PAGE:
World War Z Review

The zombie genre is transforming into a topic that is becoming so overexposed in today’s entertainment media that creating something new and fresh to add to the genre is exponentially increasing in difficulty. There are some shows/movies that are memorable due to their twist on the genre: The Walking Dead provides a compassionate look at the human element and the desire for survival and hope like never before, Shaun of the Dead is quite possibly one of the greatest parody films of all time, Zombieland is simply overall comedic and action perfection, and Warm Bodies managed to put a Romeo and Juliet twist and a unique perspective of narrative by having a zombie narrate the film. The classic films, while somewhat dated in certain cases, are still the best films at creating an air of tension and horror that instilled a general fear of thought of a potential zombie outbreak. It is not enough to be scary nowadays; a film needs to have thrills and some other form of narrative ingenuity to stand out from the crowd. If a film can’t do that, it runs of the risk of falling victim to the black hole that is “the Cliché Film.” While it doesn’t quite fall into this black hole, World War Z comes dangerously close to it.

I decided to watch World War Z for a second time before writing this review because there are often times when my opinion on a film will change after the initial viewing. I wasn’t impressed with the film after seeing it in theaters, and sadly, my opinions on the film were not persuaded one way or another after seeing it for a second time. I don’t think any less of the film than I did before, but I don’t think it had any quality points that I missed upon my initial viewing. The biggest problem with World War Z is that it doesn’t have that x-factor like other great zombie films of recent memory. It does a decent job at creating suspension and thrills, but it does nothing else to convince me that it should be placed in the realm of best zombie films of all time. Some may argue that its grand action sequences are revolutionary enough for the genre to allow the film to be placed on a pedestal, but I make the argument that creating large scale, epic action visuals takes a much less amount of artistic/intelligent creativity to create than, say, comedy or replicating a classic story with a new backdrop (referencing Warm Bodies). All it takes is half a mind a bucket load of money to create that. Money can buy you great special effects, but money can’t buy originality.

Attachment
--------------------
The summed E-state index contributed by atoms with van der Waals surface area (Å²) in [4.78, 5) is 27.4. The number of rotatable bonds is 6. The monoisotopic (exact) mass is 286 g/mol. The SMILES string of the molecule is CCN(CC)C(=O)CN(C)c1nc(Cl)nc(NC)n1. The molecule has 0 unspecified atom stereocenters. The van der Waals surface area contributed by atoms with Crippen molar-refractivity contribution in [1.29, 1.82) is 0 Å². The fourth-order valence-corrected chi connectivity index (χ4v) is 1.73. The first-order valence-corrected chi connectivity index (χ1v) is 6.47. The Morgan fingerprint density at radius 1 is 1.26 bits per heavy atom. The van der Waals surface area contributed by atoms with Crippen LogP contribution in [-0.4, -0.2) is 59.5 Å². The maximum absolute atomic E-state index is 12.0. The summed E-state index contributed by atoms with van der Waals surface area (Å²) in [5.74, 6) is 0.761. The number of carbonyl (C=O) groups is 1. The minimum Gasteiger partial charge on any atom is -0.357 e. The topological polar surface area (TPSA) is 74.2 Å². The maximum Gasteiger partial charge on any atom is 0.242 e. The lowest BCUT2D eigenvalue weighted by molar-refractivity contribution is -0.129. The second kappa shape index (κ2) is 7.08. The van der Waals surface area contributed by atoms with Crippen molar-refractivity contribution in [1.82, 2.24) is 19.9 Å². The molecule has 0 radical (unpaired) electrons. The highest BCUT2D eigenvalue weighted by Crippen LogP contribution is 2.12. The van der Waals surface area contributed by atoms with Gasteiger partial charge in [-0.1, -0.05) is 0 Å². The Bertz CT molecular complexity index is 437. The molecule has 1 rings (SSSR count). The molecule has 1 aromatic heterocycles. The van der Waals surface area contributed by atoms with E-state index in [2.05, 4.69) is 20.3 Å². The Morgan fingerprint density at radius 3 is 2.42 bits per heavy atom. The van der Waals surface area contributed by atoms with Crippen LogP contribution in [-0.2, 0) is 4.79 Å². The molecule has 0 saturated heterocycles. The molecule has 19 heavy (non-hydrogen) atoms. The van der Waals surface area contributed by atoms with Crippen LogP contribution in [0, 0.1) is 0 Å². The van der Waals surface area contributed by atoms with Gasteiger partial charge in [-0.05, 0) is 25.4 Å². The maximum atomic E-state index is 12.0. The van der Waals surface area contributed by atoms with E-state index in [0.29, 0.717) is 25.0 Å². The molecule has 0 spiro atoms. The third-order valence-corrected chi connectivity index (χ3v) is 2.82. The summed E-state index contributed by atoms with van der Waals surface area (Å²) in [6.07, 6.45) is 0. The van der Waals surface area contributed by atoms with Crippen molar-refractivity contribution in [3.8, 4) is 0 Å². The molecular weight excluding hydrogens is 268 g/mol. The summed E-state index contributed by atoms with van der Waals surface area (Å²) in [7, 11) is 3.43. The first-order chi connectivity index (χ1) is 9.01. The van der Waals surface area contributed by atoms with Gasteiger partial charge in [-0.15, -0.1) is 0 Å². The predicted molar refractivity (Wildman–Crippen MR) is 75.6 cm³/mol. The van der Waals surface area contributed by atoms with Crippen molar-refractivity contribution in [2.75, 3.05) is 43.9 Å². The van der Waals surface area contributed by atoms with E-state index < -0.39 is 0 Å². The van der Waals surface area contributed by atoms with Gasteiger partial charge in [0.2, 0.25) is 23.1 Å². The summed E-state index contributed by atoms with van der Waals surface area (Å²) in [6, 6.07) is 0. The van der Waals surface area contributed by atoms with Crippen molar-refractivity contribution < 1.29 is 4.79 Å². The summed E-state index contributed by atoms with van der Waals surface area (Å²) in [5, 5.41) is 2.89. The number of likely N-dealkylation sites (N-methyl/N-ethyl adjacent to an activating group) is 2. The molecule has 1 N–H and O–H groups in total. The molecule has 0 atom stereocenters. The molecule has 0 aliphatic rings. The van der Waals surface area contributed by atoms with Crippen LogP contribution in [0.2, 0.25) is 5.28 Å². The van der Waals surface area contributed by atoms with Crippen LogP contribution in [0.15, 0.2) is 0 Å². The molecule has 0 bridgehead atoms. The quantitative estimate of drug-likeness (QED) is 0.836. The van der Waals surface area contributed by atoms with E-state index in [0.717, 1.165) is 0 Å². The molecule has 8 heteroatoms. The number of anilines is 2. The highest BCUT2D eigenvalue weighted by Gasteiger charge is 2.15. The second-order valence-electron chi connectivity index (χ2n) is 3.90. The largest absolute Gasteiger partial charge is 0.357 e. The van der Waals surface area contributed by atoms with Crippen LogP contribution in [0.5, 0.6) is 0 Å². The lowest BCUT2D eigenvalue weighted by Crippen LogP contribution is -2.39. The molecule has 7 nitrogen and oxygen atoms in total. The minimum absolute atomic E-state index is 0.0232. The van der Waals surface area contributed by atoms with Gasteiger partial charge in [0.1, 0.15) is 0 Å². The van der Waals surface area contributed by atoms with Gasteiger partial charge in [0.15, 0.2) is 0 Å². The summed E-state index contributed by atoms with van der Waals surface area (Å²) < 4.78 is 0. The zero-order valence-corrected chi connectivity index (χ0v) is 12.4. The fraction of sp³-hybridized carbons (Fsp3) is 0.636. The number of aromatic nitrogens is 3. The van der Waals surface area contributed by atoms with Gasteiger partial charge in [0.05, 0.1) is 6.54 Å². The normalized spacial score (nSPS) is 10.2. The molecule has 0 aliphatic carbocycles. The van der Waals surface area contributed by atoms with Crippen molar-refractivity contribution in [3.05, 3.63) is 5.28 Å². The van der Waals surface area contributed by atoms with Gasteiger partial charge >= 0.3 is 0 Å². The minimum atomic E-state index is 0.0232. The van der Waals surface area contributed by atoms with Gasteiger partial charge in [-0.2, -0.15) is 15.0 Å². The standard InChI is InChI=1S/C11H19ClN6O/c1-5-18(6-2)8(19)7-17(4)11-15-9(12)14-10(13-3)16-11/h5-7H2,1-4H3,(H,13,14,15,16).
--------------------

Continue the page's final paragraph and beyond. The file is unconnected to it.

There are other things that I don’t like about the film. I don’t understand why there were four random explosions within the first thirty minutes of the film. I wasn’t aware that people being infected by a zombie like disease would be an imminent cause of the spontaneous combustion of buildings, but then again maybe I’m wrong. I have a feeling that I’m not though. I appreciate the metaphor of the zombies acting swarming ants, but it wasn’t filmed in the right way. The frantic and unstable camera movements only cause headache and frustration rather than a feeling of empathy towards the apparently hysteria of the situation at hand. The other thing that annoyed me was just how different the film was from the book. Now, I understand that the film and novel are two totally different beings and it isn’t fair to compare the two; however, it would have been nice to see some of the intelligence displayed in the storytelling of the novel translated to the big screen.

Overall, the film is fairly derivate of other zombie works with a lack of originality to allow it make a lasting impression. The ending is rather disappointing in the long run as well, and it drops a majority of the intelligence that made the novel so successful. It has solid action sequences, a relatively iconic shot of the zombies climbing up the wall built around Jerusalem, and some strong moments of tension, but in this day and age, a movie needs to do more than that to grab my attention and earn my praises.

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World War Z (2013): 2/4 stars

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